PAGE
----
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World Refugee Day Brings Shroud of Mystery to the Met, With Aid From International Rescue Committee -ARTnews

World Refugee Day Brings Shroud of Mystery to the Met, With Aid From International Rescue Committee -ARTnews


World Refugee Day Brings Shroud of Mystery to the Met, With Aid From International Rescue Committee -ARTnews


Chagall’s The Lovers in the Met Fifth Avenue’s modern and contemporary art wing.


Visitors exploring the modern and contemporary wing at the Metropolitan Museum of Art in New York this week might notice a conspicuous sight: a painting hidden from view by a large gray shroud. Underneath is Marc Chagall’s The Lovers (1913-14), which the museum has covered up as part of a campaign commemorating World Refugee Day.

The initiative was organized in collaboration with the International Rescue Committee, a New York-based humanitarian organization that for more than 80 years has provided aid and relief to refugees around the world—including Chagall himself in 1941, when he fled Nazi-occupied France during World War II. The Lovers depicts the artist with his wife Bella, and Chagall’s granddaughter Bella Meyer (named after her grandmother), was in attendance at the Met on Monday when The Lovers was covered in gray.

“The Met is newly aware of its responsibility to not have a neutral position,” Sheena Wagstaff, chairman of modern and contemporary art at the Met, told ARTnews during a visit to the museum. “That’s not unusual in the ecology of museums now. It’s not being party-political, but it is about taking a responsibility to address social injustice to become a vehicle through which issues like migration and climate change have a place—not just as a platform for debate but also to really engage in terms of outreach.”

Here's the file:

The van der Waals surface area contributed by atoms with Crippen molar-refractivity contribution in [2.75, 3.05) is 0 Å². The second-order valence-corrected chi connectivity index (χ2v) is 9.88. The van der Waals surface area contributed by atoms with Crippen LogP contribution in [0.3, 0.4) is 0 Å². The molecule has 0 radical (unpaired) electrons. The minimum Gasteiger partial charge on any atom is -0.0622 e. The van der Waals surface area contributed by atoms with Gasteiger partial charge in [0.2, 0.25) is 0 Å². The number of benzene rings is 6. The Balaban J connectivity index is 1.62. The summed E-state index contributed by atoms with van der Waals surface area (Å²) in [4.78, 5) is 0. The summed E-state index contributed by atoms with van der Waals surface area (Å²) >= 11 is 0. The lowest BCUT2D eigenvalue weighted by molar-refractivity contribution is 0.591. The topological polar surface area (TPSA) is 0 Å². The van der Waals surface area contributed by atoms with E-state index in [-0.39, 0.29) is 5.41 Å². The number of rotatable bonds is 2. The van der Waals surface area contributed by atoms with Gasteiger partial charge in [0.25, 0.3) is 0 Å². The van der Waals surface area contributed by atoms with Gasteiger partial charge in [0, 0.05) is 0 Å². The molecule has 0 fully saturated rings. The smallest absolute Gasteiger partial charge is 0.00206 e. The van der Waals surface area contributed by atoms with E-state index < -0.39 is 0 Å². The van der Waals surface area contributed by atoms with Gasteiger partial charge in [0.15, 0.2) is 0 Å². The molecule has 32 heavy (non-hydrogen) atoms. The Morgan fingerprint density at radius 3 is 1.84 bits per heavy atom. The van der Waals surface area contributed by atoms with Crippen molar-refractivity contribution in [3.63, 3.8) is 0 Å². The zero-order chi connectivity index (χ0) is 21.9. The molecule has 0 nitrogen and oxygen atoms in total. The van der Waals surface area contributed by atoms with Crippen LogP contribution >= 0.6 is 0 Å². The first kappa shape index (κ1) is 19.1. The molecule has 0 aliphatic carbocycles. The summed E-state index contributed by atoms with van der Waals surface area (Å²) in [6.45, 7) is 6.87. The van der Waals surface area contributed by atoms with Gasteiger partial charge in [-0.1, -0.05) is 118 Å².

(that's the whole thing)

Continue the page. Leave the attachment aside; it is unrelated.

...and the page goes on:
About the plight of refugees, Wagstaff said, “It’s a living issue and it has ever more urgency, and that’s what we need to be addressing.”

For a campaign launched Monday and running through the end of World Refugee Day on Thursday, other works at the Met have been highlighted with bright yellow signs bearing a message: “This work was made by a refugee.” At the museum’s main building on Fifth Avenue, works with marks of the sort include Max Beckmann’s The Beginning (1946-49) and The Old Actress (1926) as well as Max Ernst’s Gala Éluard (1924) and Piet Mondrian’s Composition (1921). A few blocks away at the Met Breuer, the signs accompany works in the ongoing “Home Is a Foreign Place” exhibition by artists Sopheap Pich, Ibrahim El-Salahi, and Mark Rothko.

The International Rescue Committee has also teamed up with museums in the United Kingdom to arrange programming this week focused on the refugee crisis. The Tate is showcasing works by artists who escaped conflict or persecution in its galleries in London, Liverpool, and St. Ives, and, on Friday, a display at the Victoria & Albert Museum in London will spotlight the work of young entrepreneurs who fled crises in other countries.

On Wednesday, The New York Times reported today that more than 70 million people were displaced by conflict last year, the highest figure recorded since World War II. At a press conference at the Met on Monday, Wagstaff said she hopes that, after encountering the interventions at the museum this week, visitors “come away from the galleries with a greater awareness of what the idea of home means in the context of those who cannot return to theirs.”


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